Ensuring greater financial access for small and medium-size enterprises would also stimulate private investment, besides strengthening his appeal to his base and to Tea Party types.

It will be interesting if he lives up to his maverick reputation and reconsiders his earlier declaration to reverse Dodd-Frank financial regulation. But I do not see a fundamental reversal of what some call ‘financialization’ in order to ensure that finance serves the real economy and helps achieve national economic and social priorities. Regulatory reform in the US must move beyond limiting the damage that the financial sector can do, to ensure that it genuinely serves the economy and society, but there seems little indication that this is on the cards.

Elizabeth Warren and Bernie Sanders are still a minority, even in their own party, with most senior politicians of both parties beholden, like the Clintons and Obama, to Wall Street.

So what will Trump do to respond to the groundswell which elected him?

While he is unlikely to want to nurture a more dynamic, open and just society, this objective is, in some ways, consistent with some of Trump’s campaign promises but also contradictory to others.

Hence, the populist tag. But let’s face it, most contemporary politicians are populist if they are interested in winning as they seek broad popular support. But describing a person or movement as populist means little as there are so many different types of populisms.

Trump’s is of a kind which got (Rodrigo) Duterte and (Narendra) Modi elected. This brand has developed growing momentum in Europe, particularly with the failure of social democrats to take bolder steps in the face of contemporary challenges, especially the power of financial interests. But beyond this broad generalisation, we need to go further to understand these complex phenomena of our times, going beyond the old categories of the second half of the 20th century.

While Trump has promised to raise the minimum wage, he does not seem likely to undertake other needed changes although he has already shown some ‘flexibility’ in departing from his campaign platform and rhetoric.

The regressive US tax system also needs reform, which again seems unlikely to happen despite Trump’s rhetorical pledges to pursue reforms that benefit ordinary Americans, especially considering his own recalcitrance over his own tax returns.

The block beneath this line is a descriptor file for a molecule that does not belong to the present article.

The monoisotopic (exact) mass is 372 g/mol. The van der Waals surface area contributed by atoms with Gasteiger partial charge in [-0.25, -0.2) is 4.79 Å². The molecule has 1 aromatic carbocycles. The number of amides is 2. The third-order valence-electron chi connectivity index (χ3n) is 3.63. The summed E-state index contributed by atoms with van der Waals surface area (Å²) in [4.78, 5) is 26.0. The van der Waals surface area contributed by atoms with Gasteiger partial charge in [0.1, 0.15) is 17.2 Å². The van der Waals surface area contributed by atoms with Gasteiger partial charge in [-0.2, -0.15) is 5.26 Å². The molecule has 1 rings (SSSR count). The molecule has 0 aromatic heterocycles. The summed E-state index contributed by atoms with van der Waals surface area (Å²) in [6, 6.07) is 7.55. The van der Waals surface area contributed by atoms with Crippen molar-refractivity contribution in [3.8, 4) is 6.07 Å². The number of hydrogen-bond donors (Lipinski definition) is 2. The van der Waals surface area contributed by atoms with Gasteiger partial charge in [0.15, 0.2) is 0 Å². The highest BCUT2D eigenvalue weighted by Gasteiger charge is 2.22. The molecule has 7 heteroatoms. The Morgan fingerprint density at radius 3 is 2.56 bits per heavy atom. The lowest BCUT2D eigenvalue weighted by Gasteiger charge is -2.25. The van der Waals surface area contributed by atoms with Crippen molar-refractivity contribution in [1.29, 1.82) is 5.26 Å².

Trump is also unlikely to prioritise enhancing equality of opportunity, eg, by ensuring preschool education for all and investing more in public schools, as he has been silent on such issues. Instead, he is more likely to devolve to community (read ‘white middle class’) control which will erode the likelihood of cross-subsidisation and thus worsen inequalities.

Restoring shared prosperity also requires policies that ensure access to affordable housing, medical care, tertiary education and secure retirement in old age. Such aspirations, shared by societies including ours, have been met in much of northern Europe. The reality for most in the US and here has been higher personal debt, especially for housing, private transport means and consumer durables.

While Trump seems inclined to support a massive housing programme, his promised repeal of Obamacare would leave millions without health insurance. However, after the election, Trump has indicated he will move cautiously on this matter, which raises the broader question of the gap between election rhetoric and actual policy, and how far this will extend.

The problems posed by disaffected Americans – his electoral base – cannot be solved quickly or by conventional tools. However, Republican corporate interests – which Trump may not be beholden to, but are certainly still dominant in Congress, notwithstanding the Tea Party’s residual influence – are likely to nip ‘radical options’ in the bud.

Much has changed since the ‘hollowing out’ of the middle class began in the 1980s, skewing benefits to those at the top. Most certainly, 21st century USA is quite different from the 1980s.